Gem mogul Leviev is ‘central suspect’ in smuggling probe; son and brother nabbed

Billionaire tycoon in huge alleged fraud reportedly now living in Russia, out of reach of Israeli authorities

Lev Leviev at a gathering for Jews from Bukhara, Uzbekistan, held in Tel Aviv on January 13, 2013. (Yossi Zeliger/Flash90)
Lev Leviev at a gathering for Jews from Bukhara, Uzbekistan, held in Tel Aviv on January 13, 2013. (Yossi Zeliger/Flash90)

The son and brother of Russian-Israeli diamond billionaire and philanthropist Lev Leviev have been arrested in connection with a smuggling operation that brought hundreds of millions of shekels’ worth of diamonds into Israel hidden in suitcases.

Leviev himself is reportedly being sought by authorities for questioning over the case, which first broke into the open Monday, but he is refusing to return to Israel.

Zevulun and Moshe Leviev were among six suspects held on suspicion of smuggling. The pair had run a factory owned by Lev Leviev and the remaining four suspects held senior positions in his company. The remand of all six suspects was extended until Sunday by the Rishon Lezion Magistrate’s Court.

Police and Tax Authority officials also believe Leviev played a role in the sting, according to the Walla news website, which did not specify what he is suspected of.

Israel Hadashot news quoted sources close to the case Monday night as saying that Leviev is a central suspect in the case, and would be under arrest if he were in Israel, but is abroad and so out of the reach of Israeli authorities.

Associates of Leviev told Hadashot news that Leviev was refusing to return to Israel and would only agree to be questioned abroad.

According to Israel’s Channel 10 news, police are considering requesting his extradition from Russia, where he recently moved from London.

Police said in a statement earlier on Monday that it had arrested six suspects who had “conspired, planned, and operated for a number of years smuggling diamonds into the State of Israel worth hundreds of millions of shekels in violation of the law and without reporting to the competent authorities.”

They were questioned under caution on suspicion of diamond smuggling, money laundering, tax offenses and conspiracy to commit a crime, filing false business reports, and other offenses.

The investigation, being handled by the Lahav 433 national crime unit, found that an Israeli citizen who had been living aboard entered Israel six years ago with diamonds concealed in his luggage, police said.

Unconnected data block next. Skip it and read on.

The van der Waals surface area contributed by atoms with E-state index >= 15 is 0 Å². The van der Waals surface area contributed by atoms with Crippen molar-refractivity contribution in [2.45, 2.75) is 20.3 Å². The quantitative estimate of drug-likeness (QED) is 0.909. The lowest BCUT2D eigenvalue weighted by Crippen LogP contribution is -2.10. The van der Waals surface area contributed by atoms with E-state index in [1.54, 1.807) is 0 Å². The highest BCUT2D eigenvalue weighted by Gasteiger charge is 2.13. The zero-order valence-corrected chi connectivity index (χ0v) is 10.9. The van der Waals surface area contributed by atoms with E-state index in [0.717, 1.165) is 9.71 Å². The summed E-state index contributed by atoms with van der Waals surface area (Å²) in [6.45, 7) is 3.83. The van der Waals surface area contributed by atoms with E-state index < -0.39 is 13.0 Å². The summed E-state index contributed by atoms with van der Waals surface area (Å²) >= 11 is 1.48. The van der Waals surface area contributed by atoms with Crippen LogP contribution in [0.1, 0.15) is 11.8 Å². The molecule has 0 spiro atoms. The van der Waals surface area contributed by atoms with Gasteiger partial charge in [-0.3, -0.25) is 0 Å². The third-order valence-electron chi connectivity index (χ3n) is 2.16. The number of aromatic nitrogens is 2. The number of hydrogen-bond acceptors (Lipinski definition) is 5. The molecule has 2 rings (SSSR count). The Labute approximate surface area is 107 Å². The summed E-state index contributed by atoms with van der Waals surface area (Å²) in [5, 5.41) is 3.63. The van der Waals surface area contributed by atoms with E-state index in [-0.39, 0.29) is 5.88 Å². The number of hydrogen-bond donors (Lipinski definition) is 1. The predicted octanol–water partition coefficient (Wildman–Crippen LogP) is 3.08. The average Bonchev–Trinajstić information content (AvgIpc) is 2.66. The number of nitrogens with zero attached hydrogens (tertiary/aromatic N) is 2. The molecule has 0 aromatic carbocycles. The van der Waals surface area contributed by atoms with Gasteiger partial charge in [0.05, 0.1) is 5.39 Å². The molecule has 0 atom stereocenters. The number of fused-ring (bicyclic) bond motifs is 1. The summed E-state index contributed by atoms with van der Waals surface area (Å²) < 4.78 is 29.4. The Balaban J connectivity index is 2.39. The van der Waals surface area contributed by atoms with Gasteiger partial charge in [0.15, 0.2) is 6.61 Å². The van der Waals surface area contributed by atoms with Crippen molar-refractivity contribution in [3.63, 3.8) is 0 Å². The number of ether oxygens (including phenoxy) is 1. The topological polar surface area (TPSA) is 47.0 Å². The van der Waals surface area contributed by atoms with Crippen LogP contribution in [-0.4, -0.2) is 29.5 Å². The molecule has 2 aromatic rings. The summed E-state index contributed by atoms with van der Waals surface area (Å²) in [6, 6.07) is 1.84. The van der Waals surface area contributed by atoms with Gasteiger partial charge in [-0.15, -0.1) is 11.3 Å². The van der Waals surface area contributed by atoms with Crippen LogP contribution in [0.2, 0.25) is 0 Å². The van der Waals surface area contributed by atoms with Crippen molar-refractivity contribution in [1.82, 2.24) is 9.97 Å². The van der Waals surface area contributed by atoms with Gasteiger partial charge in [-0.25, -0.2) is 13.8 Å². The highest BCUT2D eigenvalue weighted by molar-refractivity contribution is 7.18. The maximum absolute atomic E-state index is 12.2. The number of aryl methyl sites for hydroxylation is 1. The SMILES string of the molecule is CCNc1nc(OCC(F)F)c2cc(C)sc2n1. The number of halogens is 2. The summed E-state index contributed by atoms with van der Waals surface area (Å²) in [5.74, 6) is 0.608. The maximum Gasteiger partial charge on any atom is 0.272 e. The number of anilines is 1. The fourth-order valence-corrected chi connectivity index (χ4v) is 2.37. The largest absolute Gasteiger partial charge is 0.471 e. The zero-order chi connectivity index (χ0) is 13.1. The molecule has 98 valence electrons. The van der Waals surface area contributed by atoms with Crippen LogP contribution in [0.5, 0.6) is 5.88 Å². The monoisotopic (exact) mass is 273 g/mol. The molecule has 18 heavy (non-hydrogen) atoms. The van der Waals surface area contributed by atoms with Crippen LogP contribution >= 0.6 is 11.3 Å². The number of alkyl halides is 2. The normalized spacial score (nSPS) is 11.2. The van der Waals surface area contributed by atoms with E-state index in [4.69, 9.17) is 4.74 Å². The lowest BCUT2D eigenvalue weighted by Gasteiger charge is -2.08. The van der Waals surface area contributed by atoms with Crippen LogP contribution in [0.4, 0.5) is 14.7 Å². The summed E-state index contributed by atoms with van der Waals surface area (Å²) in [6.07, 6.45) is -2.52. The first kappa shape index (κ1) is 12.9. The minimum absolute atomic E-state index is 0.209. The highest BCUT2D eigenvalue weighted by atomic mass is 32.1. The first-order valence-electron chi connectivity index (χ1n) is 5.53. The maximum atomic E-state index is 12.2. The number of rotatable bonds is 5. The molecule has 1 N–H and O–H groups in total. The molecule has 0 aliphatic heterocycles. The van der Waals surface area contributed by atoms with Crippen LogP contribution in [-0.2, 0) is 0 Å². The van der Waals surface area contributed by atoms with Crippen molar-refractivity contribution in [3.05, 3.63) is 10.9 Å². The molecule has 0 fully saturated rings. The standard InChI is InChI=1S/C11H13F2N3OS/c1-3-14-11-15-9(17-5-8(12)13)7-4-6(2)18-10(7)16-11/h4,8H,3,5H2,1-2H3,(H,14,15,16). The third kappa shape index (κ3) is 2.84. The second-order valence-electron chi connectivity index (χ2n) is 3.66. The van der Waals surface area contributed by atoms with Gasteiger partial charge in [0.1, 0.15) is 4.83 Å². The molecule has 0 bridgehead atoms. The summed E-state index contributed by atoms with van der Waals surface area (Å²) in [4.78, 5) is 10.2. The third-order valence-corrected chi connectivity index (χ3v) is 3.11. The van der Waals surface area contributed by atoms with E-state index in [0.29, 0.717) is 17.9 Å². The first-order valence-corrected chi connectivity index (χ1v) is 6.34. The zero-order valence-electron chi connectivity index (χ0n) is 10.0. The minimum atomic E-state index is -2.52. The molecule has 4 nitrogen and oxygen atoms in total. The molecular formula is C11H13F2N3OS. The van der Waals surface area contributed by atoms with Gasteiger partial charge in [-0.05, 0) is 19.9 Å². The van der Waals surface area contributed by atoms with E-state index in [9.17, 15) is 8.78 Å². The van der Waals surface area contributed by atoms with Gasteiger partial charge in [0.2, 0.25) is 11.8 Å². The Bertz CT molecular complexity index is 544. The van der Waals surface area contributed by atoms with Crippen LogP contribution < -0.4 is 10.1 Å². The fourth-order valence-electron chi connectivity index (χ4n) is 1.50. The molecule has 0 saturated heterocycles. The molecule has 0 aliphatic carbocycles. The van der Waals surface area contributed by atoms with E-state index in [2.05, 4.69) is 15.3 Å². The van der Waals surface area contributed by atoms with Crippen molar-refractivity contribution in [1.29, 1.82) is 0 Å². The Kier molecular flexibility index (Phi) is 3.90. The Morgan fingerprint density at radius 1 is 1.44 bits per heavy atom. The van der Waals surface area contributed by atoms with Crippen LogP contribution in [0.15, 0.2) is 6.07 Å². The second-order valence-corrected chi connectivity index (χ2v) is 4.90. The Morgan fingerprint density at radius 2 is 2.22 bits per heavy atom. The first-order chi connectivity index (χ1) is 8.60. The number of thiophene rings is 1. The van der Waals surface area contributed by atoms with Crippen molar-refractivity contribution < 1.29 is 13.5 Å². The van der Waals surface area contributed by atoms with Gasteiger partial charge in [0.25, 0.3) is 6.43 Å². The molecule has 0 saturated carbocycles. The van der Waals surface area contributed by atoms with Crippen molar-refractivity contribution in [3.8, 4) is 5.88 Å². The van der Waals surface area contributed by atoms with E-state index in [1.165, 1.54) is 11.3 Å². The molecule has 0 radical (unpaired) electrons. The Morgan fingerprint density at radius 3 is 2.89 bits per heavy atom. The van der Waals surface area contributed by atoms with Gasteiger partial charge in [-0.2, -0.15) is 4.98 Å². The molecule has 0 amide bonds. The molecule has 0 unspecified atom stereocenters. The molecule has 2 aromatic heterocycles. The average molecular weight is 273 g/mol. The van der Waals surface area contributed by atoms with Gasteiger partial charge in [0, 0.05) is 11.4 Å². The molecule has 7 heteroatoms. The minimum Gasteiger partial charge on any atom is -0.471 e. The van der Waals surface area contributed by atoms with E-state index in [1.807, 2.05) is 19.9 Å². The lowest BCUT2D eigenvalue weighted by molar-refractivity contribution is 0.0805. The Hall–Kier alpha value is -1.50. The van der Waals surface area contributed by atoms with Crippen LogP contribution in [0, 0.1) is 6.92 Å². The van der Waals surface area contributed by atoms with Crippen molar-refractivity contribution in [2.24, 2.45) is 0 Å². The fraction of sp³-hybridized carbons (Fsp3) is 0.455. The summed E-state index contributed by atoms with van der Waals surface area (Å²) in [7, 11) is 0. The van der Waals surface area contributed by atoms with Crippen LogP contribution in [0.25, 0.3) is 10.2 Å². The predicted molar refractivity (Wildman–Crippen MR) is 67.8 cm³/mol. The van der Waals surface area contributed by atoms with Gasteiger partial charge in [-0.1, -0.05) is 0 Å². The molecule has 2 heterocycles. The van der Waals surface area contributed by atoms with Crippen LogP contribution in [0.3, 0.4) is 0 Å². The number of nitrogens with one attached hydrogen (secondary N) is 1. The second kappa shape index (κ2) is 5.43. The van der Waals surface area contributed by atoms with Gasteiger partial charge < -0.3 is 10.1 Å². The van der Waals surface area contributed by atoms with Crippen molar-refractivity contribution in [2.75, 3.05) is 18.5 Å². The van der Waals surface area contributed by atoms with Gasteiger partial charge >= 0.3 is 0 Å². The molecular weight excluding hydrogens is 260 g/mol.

Police believe one suspect, a worker at a Russian factory owned by Lev Leviev, then sold the diamonds without reporting the transactions to tax authorities. Investigators who raided his home and found hundreds of diamond-related shipping certificates.

More arrests in Israel and abroad are expected, according to authorities.

Many details of the case were gagged by a court order Monday morning.

Lev Leviev, center, writing in a Torah scroll with Rabbi Eliyahu Yaakov, right, and Israel’s then-defense minister Moshe Yaalon, in Jerusalem, March 23, 2014. (Israel Barddougo/World Congress of Bukhara Jews/JTA)

During raids on the suspects’ homes police seized luxury cars from a city only identified as near the Tel Aviv area.

All of the suspects were to be brought for a hearing later Monday at the Rishon Lezion Magistrate’s Court.

The case was cracked with the aid of one of the suspects who turned state witness after he was stopped six months ago at Israel’s Ben Gurion Airport carrying a diamond worth a million shekels ($270,000), the Globes website reported.

In a statement, Leviev’s company LLD Diamonds said it had no information about the arrests, according to the report.

“The company knows nothing of the events reported in the media,” the statement said. “Mr Leviev and the companies he owns operate according to the appropriate norms, and in compliance with the law. We hope that the matter will quickly be clarified and that the suspicions will turn out to be baseless.”

Born in the then-Soviet republic of Uzbekistan, Leviev moved to Israel at age 15 but has lived in London for much of the past decade. He is a major supporter of many Jewish causes, including Chabad-Lubavitch, the Hasidic sect that focuses on outreach to Jews around the world.

Agencies contributed to this report.

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